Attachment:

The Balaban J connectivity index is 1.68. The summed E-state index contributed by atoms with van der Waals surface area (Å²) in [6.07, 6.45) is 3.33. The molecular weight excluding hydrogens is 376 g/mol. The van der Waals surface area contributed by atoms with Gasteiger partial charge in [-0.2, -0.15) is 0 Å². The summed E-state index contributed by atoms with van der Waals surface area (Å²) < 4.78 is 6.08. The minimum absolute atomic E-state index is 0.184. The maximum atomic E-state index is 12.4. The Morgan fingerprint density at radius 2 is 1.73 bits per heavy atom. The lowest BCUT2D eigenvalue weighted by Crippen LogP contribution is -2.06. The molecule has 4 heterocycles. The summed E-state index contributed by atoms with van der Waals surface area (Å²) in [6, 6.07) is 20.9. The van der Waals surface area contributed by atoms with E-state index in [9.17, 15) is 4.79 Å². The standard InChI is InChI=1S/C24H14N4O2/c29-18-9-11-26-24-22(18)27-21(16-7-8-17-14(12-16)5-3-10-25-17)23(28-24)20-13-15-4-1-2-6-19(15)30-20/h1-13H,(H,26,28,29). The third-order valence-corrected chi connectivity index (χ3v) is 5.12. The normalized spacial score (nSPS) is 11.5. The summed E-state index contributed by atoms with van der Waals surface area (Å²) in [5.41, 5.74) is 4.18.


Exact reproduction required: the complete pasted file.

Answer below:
The Balaban J connectivity index is 1.68. The summed E-state index contributed by atoms with van der Waals surface area (Å²) in [6.07, 6.45) is 3.33. The molecular weight excluding hydrogens is 376 g/mol. The van der Waals surface area contributed by atoms with Gasteiger partial charge in [-0.2, -0.15) is 0 Å². The summed E-state index contributed by atoms with van der Waals surface area (Å²) < 4.78 is 6.08. The minimum absolute atomic E-state index is 0.184. The maximum atomic E-state index is 12.4. The Morgan fingerprint density at radius 2 is 1.73 bits per heavy atom. The lowest BCUT2D eigenvalue weighted by Crippen LogP contribution is -2.06. The molecule has 4 heterocycles. The summed E-state index contributed by atoms with van der Waals surface area (Å²) in [6, 6.07) is 20.9. The van der Waals surface area contributed by atoms with E-state index in [9.17, 15) is 4.79 Å². The standard InChI is InChI=1S/C24H14N4O2/c29-18-9-11-26-24-22(18)27-21(16-7-8-17-14(12-16)5-3-10-25-17)23(28-24)20-13-15-4-1-2-6-19(15)30-20/h1-13H,(H,26,28,29). The third-order valence-corrected chi connectivity index (χ3v) is 5.12. The normalized spacial score (nSPS) is 11.5. The summed E-state index contributed by atoms with van der Waals surface area (Å²) in [5.41, 5.74) is 4.18.